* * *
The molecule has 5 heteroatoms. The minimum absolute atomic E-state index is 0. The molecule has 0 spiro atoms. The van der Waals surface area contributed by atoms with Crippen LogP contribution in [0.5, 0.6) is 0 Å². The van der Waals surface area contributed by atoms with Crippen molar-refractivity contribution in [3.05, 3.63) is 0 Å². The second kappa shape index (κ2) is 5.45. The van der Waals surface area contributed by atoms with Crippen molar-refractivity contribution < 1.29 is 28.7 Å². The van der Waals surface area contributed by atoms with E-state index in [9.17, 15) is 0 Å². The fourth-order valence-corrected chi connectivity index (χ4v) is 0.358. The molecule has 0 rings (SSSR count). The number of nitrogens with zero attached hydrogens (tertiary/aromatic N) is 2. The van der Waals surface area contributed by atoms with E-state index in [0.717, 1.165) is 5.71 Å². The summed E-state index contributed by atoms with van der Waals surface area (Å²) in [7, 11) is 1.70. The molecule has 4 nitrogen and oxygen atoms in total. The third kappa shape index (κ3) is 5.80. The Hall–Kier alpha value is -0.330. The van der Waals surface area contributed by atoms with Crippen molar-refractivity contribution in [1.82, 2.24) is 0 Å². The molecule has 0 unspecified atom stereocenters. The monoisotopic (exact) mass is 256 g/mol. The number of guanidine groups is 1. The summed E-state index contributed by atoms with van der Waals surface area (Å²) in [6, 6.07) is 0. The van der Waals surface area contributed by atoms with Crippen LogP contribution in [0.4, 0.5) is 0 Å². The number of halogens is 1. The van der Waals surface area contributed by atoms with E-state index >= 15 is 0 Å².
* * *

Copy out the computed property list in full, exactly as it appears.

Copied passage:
The molecule has 5 heteroatoms. The minimum absolute atomic E-state index is 0. The molecule has 0 spiro atoms. The van der Waals surface area contributed by atoms with Crippen LogP contribution in [0.5, 0.6) is 0 Å². The van der Waals surface area contributed by atoms with Crippen molar-refractivity contribution in [3.05, 3.63) is 0 Å². The second kappa shape index (κ2) is 5.45. The van der Waals surface area contributed by atoms with Crippen molar-refractivity contribution < 1.29 is 28.7 Å². The van der Waals surface area contributed by atoms with E-state index in [9.17, 15) is 0 Å². The fourth-order valence-corrected chi connectivity index (χ4v) is 0.358. The molecule has 0 rings (SSSR count). The number of nitrogens with zero attached hydrogens (tertiary/aromatic N) is 2. The van der Waals surface area contributed by atoms with E-state index in [0.717, 1.165) is 5.71 Å². The summed E-state index contributed by atoms with van der Waals surface area (Å²) in [7, 11) is 1.70. The molecule has 4 nitrogen and oxygen atoms in total. The third kappa shape index (κ3) is 5.80. The Hall–Kier alpha value is -0.330. The van der Waals surface area contributed by atoms with Crippen molar-refractivity contribution in [1.82, 2.24) is 0 Å². The molecule has 0 unspecified atom stereocenters. The monoisotopic (exact) mass is 256 g/mol. The number of guanidine groups is 1. The summed E-state index contributed by atoms with van der Waals surface area (Å²) in [6, 6.07) is 0. The van der Waals surface area contributed by atoms with Crippen LogP contribution in [0.4, 0.5) is 0 Å². The number of halogens is 1. The van der Waals surface area contributed by atoms with E-state index >= 15 is 0 Å².